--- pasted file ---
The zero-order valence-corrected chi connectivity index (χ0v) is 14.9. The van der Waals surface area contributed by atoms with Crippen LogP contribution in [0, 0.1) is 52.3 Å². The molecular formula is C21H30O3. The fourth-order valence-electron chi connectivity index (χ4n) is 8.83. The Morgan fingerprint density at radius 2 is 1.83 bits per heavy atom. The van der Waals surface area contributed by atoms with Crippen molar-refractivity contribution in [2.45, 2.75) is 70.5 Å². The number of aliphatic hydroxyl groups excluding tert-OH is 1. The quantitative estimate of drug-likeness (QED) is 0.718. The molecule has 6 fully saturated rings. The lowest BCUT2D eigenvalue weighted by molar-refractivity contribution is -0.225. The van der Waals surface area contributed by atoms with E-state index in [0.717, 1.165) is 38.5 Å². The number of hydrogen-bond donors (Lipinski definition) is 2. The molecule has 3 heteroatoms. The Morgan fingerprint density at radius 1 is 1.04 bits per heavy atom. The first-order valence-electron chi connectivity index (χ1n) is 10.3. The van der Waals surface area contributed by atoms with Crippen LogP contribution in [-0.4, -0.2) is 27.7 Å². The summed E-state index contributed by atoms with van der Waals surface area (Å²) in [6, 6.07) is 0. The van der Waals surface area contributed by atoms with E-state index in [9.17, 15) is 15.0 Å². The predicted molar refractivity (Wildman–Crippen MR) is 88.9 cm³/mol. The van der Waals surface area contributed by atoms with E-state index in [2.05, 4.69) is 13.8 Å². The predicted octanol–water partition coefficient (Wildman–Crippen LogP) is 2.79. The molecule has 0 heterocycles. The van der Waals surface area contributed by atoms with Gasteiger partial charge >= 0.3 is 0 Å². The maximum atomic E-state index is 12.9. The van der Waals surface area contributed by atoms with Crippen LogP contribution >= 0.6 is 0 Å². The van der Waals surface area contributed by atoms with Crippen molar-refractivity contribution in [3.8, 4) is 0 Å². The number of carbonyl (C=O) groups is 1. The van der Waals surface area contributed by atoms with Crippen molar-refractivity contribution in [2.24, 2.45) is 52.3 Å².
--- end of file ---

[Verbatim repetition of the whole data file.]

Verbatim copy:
The zero-order valence-corrected chi connectivity index (χ0v) is 14.9. The van der Waals surface area contributed by atoms with Crippen LogP contribution in [0, 0.1) is 52.3 Å². The molecular formula is C21H30O3. The fourth-order valence-electron chi connectivity index (χ4n) is 8.83. The Morgan fingerprint density at radius 2 is 1.83 bits per heavy atom. The van der Waals surface area contributed by atoms with Crippen molar-refractivity contribution in [2.45, 2.75) is 70.5 Å². The number of aliphatic hydroxyl groups excluding tert-OH is 1. The quantitative estimate of drug-likeness (QED) is 0.718. The molecule has 6 fully saturated rings. The lowest BCUT2D eigenvalue weighted by molar-refractivity contribution is -0.225. The van der Waals surface area contributed by atoms with E-state index in [0.717, 1.165) is 38.5 Å². The number of hydrogen-bond donors (Lipinski definition) is 2. The molecule has 3 heteroatoms. The Morgan fingerprint density at radius 1 is 1.04 bits per heavy atom. The first-order valence-electron chi connectivity index (χ1n) is 10.3. The van der Waals surface area contributed by atoms with Crippen LogP contribution in [-0.4, -0.2) is 27.7 Å². The summed E-state index contributed by atoms with van der Waals surface area (Å²) in [6, 6.07) is 0. The van der Waals surface area contributed by atoms with E-state index in [9.17, 15) is 15.0 Å². The predicted molar refractivity (Wildman–Crippen MR) is 88.9 cm³/mol. The van der Waals surface area contributed by atoms with E-state index in [2.05, 4.69) is 13.8 Å². The predicted octanol–water partition coefficient (Wildman–Crippen LogP) is 2.79. The molecule has 0 heterocycles. The van der Waals surface area contributed by atoms with Gasteiger partial charge >= 0.3 is 0 Å². The maximum atomic E-state index is 12.9. The van der Waals surface area contributed by atoms with Crippen LogP contribution >= 0.6 is 0 Å². The van der Waals surface area contributed by atoms with Crippen molar-refractivity contribution in [3.8, 4) is 0 Å². The number of carbonyl (C=O) groups is 1. The van der Waals surface area contributed by atoms with Crippen molar-refractivity contribution in [2.24, 2.45) is 52.3 Å².